Last night, my friend Daniel invited me to attend a concert by legendary Brazilian singer Caetano Veloso and the lovely Marisa Monte. The show was held in the heart of Lapa, the Rio neighborhood known for its samba nightclubs and open-air bacchanalia.
As we crowded in through the gates of Circo Voador, one of the best venues for live music in Rio, we were handed a plastic mask. It was the face of a black man with thick eyebrows and a hint of a mustache. When I put it on, the mask covered my entire face. If Daniel weren't much taller than me, we would have looked like twins. Everyone around us had a mask, everyone around us had become Amarildo.
Amarildo de Souza was a 42-year-old laborer from Rocinha, the largest favela in Brazil. He went missing in July after police took him in for questioning. The officers were members of the recently inaugurated UPP, or Pacifying Police Unit, a state government program focused on squashing the leadership of drug cartels in the impoverished neighborhoods and replacing them with community policing. It was and continues to be one of the main projects put in place to prepare Rio for the 2014 World Cup and 2016 Summer Olympics.
Amarildo's face and name quickly became symbols of the protest movement that began shortly before the 2013 Confederations Cup last June. From the Oscar Niemeyer-designed bridge at the foot of his hillside home to the historic city center, hundreds of thousands of people protested against the government mismanagement of funds from the mega events, violence and corruption.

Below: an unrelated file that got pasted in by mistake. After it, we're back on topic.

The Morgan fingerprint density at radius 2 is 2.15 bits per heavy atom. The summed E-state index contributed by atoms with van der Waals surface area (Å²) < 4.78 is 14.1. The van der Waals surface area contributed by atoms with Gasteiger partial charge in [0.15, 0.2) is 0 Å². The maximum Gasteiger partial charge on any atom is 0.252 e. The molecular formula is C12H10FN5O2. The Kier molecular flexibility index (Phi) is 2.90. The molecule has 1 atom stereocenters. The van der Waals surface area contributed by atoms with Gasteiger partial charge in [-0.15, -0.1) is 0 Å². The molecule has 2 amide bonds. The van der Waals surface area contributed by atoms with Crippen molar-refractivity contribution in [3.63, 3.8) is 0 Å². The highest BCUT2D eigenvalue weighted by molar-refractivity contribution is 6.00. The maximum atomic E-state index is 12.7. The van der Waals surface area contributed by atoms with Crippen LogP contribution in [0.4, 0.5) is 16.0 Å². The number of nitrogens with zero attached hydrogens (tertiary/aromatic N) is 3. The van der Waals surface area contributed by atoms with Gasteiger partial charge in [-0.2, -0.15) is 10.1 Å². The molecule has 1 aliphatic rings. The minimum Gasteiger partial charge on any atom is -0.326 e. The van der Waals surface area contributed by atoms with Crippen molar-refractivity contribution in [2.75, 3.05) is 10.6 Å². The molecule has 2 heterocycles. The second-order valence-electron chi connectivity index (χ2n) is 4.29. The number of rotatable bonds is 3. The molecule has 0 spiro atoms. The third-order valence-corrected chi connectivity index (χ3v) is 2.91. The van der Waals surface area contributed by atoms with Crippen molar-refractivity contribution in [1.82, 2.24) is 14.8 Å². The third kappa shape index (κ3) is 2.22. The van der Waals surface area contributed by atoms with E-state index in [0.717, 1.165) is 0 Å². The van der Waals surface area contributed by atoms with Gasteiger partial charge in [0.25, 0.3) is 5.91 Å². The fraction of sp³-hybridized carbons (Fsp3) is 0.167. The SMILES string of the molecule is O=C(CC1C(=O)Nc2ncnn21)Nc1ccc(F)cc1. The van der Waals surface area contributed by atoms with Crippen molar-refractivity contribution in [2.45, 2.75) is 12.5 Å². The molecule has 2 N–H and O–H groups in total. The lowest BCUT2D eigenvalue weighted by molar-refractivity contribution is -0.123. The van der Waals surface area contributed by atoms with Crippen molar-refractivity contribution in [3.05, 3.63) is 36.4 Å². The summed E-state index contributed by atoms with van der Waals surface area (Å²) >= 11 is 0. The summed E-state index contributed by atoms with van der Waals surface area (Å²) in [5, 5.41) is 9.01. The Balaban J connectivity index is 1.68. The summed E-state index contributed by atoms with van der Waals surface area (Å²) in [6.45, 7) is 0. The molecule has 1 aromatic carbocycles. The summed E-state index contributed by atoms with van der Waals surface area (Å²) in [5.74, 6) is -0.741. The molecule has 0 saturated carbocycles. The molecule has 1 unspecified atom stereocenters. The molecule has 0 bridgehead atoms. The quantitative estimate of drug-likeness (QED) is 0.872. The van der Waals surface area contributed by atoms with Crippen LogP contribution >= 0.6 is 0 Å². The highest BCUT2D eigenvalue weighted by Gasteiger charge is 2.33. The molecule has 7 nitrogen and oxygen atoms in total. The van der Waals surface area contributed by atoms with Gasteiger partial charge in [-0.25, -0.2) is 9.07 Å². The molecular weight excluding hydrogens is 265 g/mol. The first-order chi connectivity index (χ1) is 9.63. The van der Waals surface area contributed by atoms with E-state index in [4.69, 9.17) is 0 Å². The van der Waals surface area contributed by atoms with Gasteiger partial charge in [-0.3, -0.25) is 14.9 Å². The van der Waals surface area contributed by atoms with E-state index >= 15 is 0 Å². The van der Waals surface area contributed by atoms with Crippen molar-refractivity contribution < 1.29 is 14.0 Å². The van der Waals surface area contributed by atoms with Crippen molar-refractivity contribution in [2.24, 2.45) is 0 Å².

Last night, the Circo Voador crowd chanted "Out Cabral," demanding the resignation of Rio Governor Sergio Cabral between songs. In addition to celebrities like OSKLEN designer Oskar Metsavaht and model Fernanda Lima, Amarildo's widow and two of his children were also in the crowd.
Four officers told TV Globo's Bom Dia Rio Amarildo was tortured for forty minutes before being killed. His body is still missing. According to local reports, it was taken out of the favela in a motorcycle cover and vanished. Twenty-five police officers have already been questioned for their involvement in the case including Edson Santos, the unit's commander.
As the show came to an end Marisa Monte asked everyone in the crowd to put on the mask, as she sang the Martinho da Vila classic "Canta Canta Minha Gente" (which translates to "Sing, Sing my People"). The earnings of the show, which was organized by the group "We are all Amarildo," were given to the Institute for Development and Human Rights which has been helping Amarildo's family and others in similar situations, as well as conducting independent investigations in these missing person cases.